I've spent a ridiculous amount of time lately "chasing my tail"—trying to set things right with our property taxes, making sense of the many statements coming from various medical suppliers, fighting for Highmark coverage of damage caused by my recent concrete face plant, and sorting through electric bills in order to discern who, exactly, is our supplier... I've racked up hours on the telephone, more hours reading and creating forms and documents, experiencing deep frustration and annoyance at every turn.

Through it all, as I make minute, circuitous steps toward reaching various finish lines, I think of older folks who are attempting to do the same awful work. People who, by and large, are not familiar with computers, and complicated forms, and the parking arrangements downtown. People who may or may not be able to read small print. People who often have even less money to work with that I do.

It depresses me to imagine that sort of scene. While sorting through countless medical statements, I keep thinking how many elderly people I know would pay them without a thought, even though most of them are EOBs (explanations of benefits) and not invoices at all. Incidentally, this theory of mine has been proven many times through conversations with the people who work for dentists, doctors, and utility provides. The workers have all confirmed what I suspected: that the older generation doesn't want to be beholden to anyone and will often pay a non-bill out of fear of penalty.

I'm sick when I picture these unfortunate folks enduring the nonsense I've been experiencing for months now. Grandmothers and grandfathers, gray-haired widows and widowers, grizzled old fellows who meet and drink coffee all day, and little old ladies who love their TV shows and hair appointments... I'm sure that they, too, are assaulted by the same amount (or more) of denials, threats, and misleading non-bills that befall nearly all American adults on a regular basis. And I cringe when I picture them pulling out the big ol' checkbook to pay, pay, pay these people so they stay in the financial clear.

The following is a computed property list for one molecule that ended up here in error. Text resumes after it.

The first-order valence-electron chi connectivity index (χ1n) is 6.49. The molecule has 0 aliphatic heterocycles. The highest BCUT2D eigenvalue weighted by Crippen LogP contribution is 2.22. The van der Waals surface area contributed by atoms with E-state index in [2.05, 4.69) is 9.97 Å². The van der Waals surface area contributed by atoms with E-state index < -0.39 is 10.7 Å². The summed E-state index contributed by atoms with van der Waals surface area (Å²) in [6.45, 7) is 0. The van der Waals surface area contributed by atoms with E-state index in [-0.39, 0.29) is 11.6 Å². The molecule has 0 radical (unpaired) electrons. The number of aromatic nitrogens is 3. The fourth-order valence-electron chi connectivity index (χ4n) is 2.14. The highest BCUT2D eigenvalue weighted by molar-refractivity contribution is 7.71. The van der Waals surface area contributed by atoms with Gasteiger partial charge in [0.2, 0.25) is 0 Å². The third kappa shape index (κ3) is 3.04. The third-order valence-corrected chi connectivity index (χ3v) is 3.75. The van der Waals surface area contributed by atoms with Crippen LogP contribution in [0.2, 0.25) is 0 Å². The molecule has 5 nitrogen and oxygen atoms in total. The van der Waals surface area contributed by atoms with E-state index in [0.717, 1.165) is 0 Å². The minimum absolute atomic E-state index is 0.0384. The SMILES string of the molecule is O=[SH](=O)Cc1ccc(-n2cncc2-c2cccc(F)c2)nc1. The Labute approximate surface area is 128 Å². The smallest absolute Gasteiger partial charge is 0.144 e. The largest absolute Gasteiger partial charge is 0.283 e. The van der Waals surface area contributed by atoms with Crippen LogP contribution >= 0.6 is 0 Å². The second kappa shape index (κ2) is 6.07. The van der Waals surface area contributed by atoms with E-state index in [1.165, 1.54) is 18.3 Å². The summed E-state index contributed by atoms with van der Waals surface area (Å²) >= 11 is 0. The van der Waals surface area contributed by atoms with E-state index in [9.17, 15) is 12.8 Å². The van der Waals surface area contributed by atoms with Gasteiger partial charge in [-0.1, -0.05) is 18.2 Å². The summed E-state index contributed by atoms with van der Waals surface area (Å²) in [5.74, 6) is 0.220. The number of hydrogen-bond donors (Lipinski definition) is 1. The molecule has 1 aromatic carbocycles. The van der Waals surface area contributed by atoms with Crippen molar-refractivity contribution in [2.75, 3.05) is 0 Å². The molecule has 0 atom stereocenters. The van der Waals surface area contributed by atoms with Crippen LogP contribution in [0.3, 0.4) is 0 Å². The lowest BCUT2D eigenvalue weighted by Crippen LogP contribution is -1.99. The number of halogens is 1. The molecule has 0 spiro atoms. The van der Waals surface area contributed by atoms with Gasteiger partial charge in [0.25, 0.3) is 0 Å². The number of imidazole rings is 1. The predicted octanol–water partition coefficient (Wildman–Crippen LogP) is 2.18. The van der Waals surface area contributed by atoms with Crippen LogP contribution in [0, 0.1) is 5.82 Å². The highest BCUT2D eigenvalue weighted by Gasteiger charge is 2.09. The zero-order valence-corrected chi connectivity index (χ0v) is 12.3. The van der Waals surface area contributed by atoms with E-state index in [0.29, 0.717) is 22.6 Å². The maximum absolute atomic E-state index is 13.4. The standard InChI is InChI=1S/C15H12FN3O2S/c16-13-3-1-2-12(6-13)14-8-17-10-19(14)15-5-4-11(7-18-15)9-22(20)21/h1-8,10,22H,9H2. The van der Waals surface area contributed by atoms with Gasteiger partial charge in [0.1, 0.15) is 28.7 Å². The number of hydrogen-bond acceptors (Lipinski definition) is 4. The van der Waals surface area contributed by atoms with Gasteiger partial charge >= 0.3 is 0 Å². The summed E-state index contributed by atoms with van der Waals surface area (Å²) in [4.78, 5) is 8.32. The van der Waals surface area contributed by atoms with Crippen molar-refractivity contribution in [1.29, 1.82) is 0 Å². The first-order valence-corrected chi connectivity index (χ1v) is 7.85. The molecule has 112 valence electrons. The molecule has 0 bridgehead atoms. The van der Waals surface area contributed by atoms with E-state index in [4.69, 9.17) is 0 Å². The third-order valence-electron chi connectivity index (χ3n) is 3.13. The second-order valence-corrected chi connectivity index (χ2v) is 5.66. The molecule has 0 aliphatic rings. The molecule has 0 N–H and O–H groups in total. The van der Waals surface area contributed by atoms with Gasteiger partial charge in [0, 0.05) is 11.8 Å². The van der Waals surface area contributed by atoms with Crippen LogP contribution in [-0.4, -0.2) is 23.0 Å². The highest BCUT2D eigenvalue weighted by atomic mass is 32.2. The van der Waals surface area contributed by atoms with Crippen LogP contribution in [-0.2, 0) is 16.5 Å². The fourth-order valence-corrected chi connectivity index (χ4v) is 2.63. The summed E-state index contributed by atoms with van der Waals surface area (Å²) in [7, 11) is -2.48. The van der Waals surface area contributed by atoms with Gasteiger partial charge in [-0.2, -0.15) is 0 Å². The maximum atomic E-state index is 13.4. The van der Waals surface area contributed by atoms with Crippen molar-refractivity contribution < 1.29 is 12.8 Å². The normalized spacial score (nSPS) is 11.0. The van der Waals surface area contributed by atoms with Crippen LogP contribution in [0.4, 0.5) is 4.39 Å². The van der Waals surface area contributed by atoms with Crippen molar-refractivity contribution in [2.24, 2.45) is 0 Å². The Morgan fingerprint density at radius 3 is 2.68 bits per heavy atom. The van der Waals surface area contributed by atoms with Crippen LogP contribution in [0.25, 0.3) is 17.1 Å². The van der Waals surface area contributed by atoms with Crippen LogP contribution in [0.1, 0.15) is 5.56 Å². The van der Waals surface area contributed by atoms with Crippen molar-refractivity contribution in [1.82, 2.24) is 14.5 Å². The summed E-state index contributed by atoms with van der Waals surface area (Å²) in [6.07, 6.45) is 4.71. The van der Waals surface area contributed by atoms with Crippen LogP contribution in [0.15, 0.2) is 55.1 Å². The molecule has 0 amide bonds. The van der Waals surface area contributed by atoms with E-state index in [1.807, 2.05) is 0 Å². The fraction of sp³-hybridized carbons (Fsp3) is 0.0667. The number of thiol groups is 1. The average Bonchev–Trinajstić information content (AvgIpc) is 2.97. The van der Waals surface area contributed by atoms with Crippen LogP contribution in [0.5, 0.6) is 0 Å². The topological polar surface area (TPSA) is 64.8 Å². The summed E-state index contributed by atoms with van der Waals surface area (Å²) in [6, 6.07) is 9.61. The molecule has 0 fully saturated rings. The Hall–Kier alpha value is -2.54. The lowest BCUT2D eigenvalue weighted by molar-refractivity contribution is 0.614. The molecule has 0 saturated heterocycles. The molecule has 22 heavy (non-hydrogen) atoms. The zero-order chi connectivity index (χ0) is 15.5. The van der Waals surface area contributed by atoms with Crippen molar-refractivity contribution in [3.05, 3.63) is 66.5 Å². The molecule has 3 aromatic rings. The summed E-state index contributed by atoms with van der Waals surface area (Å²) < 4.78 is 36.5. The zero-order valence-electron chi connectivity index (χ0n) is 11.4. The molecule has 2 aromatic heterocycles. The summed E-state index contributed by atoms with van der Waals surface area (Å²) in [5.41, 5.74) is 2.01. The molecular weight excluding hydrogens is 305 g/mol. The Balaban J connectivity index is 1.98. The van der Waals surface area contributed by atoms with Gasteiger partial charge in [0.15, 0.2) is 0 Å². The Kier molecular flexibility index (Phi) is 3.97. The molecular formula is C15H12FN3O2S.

I did a quick search to see if there are volunteer advocacy groups where a younger person can sort of "champion" an older person in need of support and help. I didn't really find anything. It seems that most of the advocacy programs are handled at a higher level (translation: government-run, which makes me run away), or controlled by a larger company that is already supplying something to the public in general (and therefore also to the elderly). And when I think about how much information I need to have to figure this stuff out for myself, I realize how personal a relationship would need to exist between the giver of such assistance and the recipient.

Maybe it's just a matter of reaching out to elderly family members, friends, and neighbors so they feel comfortable asking for help when it's needed. Would they ask? Would pride keep them from asking? Would they be offended if I offered to help sort through paperwork and online information? I guess I'd offer anyway if I thought help was needed, even if I feared insulting them; I'm a straight shooter, and I'd rather err by being too pushy than by keeping a respectful (read: unconcerned) distance.

There's at least one good thing about my possible future career: if I ever go this route, I'll know I'm doing it because I want to help people. God knows how much I despise doing that kind of detective work for myself and my family; I can't imagine that navigating the cesspool of services and information on behalf of someone else would be any more enjoyable. The only satisfaction would be achieving a good, fair, affordable end for someone.